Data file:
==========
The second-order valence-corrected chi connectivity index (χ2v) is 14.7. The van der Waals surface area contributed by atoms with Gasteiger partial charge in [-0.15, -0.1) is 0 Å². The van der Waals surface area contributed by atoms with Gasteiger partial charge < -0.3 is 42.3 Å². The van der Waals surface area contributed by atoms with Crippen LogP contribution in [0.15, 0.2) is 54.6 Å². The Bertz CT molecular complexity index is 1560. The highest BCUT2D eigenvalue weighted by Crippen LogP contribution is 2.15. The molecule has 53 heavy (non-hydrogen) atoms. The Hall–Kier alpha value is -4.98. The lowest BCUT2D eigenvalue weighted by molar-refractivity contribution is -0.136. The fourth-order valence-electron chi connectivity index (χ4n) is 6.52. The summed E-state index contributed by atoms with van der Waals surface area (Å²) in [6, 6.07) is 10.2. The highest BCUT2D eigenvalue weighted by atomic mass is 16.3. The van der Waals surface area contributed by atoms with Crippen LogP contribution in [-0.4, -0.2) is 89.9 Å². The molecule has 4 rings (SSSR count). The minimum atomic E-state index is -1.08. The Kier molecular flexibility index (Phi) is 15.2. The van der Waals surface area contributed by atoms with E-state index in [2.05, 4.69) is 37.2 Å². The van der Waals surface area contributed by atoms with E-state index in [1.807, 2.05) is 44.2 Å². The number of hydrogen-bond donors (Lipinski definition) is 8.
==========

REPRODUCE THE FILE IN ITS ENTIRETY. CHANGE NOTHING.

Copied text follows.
The second-order valence-corrected chi connectivity index (χ2v) is 14.7. The van der Waals surface area contributed by atoms with Gasteiger partial charge in [-0.15, -0.1) is 0 Å². The van der Waals surface area contributed by atoms with Gasteiger partial charge < -0.3 is 42.3 Å². The van der Waals surface area contributed by atoms with Crippen LogP contribution in [0.15, 0.2) is 54.6 Å². The Bertz CT molecular complexity index is 1560. The highest BCUT2D eigenvalue weighted by Crippen LogP contribution is 2.15. The molecule has 53 heavy (non-hydrogen) atoms. The Hall–Kier alpha value is -4.98. The lowest BCUT2D eigenvalue weighted by molar-refractivity contribution is -0.136. The fourth-order valence-electron chi connectivity index (χ4n) is 6.52. The summed E-state index contributed by atoms with van der Waals surface area (Å²) in [6, 6.07) is 10.2. The highest BCUT2D eigenvalue weighted by atomic mass is 16.3. The van der Waals surface area contributed by atoms with Crippen LogP contribution in [-0.4, -0.2) is 89.9 Å². The molecule has 4 rings (SSSR count). The minimum atomic E-state index is -1.08. The Kier molecular flexibility index (Phi) is 15.2. The van der Waals surface area contributed by atoms with E-state index in [2.05, 4.69) is 37.2 Å². The van der Waals surface area contributed by atoms with E-state index in [1.807, 2.05) is 44.2 Å². The number of hydrogen-bond donors (Lipinski definition) is 8.